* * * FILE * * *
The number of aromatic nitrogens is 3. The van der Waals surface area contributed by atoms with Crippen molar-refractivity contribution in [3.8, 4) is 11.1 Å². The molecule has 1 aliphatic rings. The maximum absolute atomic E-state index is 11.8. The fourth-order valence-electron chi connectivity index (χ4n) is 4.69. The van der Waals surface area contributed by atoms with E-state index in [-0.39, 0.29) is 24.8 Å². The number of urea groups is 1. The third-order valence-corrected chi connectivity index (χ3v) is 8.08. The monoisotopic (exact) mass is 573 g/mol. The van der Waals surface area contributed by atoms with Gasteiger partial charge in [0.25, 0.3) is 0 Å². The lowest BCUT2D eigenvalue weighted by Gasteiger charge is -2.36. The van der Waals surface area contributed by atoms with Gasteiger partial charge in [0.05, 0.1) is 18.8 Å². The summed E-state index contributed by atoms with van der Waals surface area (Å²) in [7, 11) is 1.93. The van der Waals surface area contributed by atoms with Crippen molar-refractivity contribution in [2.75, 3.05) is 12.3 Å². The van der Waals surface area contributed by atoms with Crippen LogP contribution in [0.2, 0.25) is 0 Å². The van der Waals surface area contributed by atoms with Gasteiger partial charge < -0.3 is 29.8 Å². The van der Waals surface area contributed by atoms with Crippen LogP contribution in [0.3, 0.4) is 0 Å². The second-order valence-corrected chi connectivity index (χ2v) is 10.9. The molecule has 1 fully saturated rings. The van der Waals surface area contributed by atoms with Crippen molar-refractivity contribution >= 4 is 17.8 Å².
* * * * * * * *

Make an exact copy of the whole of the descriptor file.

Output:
The number of aromatic nitrogens is 3. The van der Waals surface area contributed by atoms with Crippen molar-refractivity contribution in [3.8, 4) is 11.1 Å². The molecule has 1 aliphatic rings. The maximum absolute atomic E-state index is 11.8. The fourth-order valence-electron chi connectivity index (χ4n) is 4.69. The van der Waals surface area contributed by atoms with E-state index in [-0.39, 0.29) is 24.8 Å². The number of urea groups is 1. The third-order valence-corrected chi connectivity index (χ3v) is 8.08. The monoisotopic (exact) mass is 573 g/mol. The van der Waals surface area contributed by atoms with Gasteiger partial charge in [0.25, 0.3) is 0 Å². The lowest BCUT2D eigenvalue weighted by Gasteiger charge is -2.36. The van der Waals surface area contributed by atoms with Gasteiger partial charge in [0.05, 0.1) is 18.8 Å². The summed E-state index contributed by atoms with van der Waals surface area (Å²) in [7, 11) is 1.93. The van der Waals surface area contributed by atoms with Crippen molar-refractivity contribution in [2.75, 3.05) is 12.3 Å². The van der Waals surface area contributed by atoms with Crippen LogP contribution in [0.2, 0.25) is 0 Å². The van der Waals surface area contributed by atoms with Gasteiger partial charge < -0.3 is 29.8 Å². The van der Waals surface area contributed by atoms with Crippen LogP contribution in [0.3, 0.4) is 0 Å². The second-order valence-corrected chi connectivity index (χ2v) is 10.9. The molecule has 1 fully saturated rings. The van der Waals surface area contributed by atoms with Crippen molar-refractivity contribution >= 4 is 17.8 Å².